A case of bad timing.
The Independent reports that Barclays has made as much as £500m in two years from speculating on food staples such as wheat and soya, prompting allegations that banks are profiting handsomely from the global food crisis.
'Speculation benefits a tiny minority in the financial sector, and at the same time fuels food price spikes which force millions of people to go hungry. Governments must take urgent action to curb this reckless practice'.
A Barclays spokesperson said: 'We recognise there is a perception held by some stakeholders that participation in agricultural futures markets by some participants can unduly influence the prices of commodities. As a result, we continue to carefully monitor market trends and any research produced on this subject'.
Barclays was awarded a Public Eye ‘shame award’ for speculating on food prices in January.
The World Development Movement says that 6 European banks, including Deutche Bank and Commerzbank, have all either withdrawn food-based funds or stopped issuing new ones.
Our Highly Placed Professional says: 'I sense a cynical attempt a profit in all this (at a time when more traditional revenue streams have dried up).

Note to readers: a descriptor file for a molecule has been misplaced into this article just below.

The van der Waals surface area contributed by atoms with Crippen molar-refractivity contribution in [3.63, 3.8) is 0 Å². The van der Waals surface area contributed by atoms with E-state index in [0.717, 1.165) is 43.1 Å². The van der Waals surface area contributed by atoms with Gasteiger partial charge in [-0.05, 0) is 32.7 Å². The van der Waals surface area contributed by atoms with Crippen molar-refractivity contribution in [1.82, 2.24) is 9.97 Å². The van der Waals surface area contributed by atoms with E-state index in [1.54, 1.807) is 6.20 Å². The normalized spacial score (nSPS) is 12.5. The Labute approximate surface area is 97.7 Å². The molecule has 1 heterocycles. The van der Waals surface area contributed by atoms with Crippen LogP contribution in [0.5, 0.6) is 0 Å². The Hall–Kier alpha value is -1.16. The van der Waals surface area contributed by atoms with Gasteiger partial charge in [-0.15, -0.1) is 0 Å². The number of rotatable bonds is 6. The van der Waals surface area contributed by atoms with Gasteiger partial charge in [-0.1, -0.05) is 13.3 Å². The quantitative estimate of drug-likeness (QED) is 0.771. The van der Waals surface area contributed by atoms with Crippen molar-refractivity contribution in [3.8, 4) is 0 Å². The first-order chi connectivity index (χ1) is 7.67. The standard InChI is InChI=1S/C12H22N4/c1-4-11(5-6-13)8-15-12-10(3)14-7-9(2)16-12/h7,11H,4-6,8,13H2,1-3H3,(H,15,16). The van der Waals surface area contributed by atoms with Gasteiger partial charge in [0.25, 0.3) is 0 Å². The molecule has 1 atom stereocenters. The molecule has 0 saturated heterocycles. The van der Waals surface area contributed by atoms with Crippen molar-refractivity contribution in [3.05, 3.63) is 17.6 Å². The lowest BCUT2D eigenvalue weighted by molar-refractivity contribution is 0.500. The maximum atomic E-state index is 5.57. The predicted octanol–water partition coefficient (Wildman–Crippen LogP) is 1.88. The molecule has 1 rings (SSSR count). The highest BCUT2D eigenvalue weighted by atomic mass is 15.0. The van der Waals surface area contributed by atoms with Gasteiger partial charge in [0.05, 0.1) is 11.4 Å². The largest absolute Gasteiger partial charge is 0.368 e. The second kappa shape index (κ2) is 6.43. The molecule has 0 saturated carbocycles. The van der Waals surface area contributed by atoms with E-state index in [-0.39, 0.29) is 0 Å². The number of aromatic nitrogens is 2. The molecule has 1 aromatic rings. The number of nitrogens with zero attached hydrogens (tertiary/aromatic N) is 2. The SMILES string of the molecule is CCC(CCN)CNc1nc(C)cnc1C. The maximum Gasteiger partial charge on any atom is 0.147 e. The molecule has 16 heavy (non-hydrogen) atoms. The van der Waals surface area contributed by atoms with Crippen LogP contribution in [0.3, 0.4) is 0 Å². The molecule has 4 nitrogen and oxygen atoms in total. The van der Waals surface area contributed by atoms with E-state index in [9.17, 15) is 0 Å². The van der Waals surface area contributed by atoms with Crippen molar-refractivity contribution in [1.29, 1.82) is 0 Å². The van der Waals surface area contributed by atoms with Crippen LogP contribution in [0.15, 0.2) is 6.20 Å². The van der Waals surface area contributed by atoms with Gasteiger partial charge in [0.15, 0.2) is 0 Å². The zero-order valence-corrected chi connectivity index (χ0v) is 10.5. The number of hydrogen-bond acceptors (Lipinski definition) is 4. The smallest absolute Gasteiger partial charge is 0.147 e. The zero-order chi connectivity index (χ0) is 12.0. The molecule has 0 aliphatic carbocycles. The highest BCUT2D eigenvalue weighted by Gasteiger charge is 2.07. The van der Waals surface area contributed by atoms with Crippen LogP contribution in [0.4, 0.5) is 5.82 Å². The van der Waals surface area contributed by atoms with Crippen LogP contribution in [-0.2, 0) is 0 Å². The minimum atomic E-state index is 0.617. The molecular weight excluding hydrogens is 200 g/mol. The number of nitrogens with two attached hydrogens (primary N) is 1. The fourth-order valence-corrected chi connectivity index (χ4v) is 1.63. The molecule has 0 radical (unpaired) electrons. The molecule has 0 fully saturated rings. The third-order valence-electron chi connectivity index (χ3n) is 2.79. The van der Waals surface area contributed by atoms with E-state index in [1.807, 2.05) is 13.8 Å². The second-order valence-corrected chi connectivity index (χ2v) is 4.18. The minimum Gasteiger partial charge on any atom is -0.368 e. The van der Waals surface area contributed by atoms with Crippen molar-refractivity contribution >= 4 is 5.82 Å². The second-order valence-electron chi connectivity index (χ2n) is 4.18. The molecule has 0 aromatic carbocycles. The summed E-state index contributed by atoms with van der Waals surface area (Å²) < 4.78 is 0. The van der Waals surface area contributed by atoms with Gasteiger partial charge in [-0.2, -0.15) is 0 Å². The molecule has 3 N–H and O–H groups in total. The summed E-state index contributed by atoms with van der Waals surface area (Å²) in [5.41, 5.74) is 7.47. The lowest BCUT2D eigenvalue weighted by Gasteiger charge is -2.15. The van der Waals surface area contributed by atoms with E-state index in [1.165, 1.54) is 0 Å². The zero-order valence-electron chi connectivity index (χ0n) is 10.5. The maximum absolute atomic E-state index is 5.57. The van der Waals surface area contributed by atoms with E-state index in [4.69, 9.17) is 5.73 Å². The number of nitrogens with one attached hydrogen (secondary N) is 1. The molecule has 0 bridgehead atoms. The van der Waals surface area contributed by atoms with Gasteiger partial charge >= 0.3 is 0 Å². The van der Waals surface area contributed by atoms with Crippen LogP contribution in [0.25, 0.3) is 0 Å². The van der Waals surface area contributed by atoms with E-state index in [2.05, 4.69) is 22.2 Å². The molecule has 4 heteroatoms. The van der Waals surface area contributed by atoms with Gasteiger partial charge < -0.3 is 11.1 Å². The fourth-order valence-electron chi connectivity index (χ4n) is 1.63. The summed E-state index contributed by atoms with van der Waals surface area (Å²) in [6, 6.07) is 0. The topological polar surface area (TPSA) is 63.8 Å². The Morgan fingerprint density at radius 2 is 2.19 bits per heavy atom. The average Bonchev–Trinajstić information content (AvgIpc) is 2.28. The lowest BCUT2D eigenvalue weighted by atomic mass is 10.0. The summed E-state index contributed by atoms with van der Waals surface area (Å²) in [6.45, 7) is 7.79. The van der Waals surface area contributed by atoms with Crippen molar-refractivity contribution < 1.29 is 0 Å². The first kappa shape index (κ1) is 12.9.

'Unfortunately we live in a very unfair world, where firms can make money speculating on food prices at a time when large numbers of the world population live in poverty'.
Finally, The Sunday Telegraph reports that John Varley, Barclays' former CEO, is at the centre of a regulatory inquiry into unorthodox payments to Qatar's sovereign wealth fund.
The newspaper has learnt that Varley is one of the four current or former executives of Barclays whom the Financial Services Authority is investigating over 'advisory fees paid by the bank over the sovereign wealth fund's participation in an £11bn bail-out that saved Barclays from collapse at the height of the financial crisis in 2008.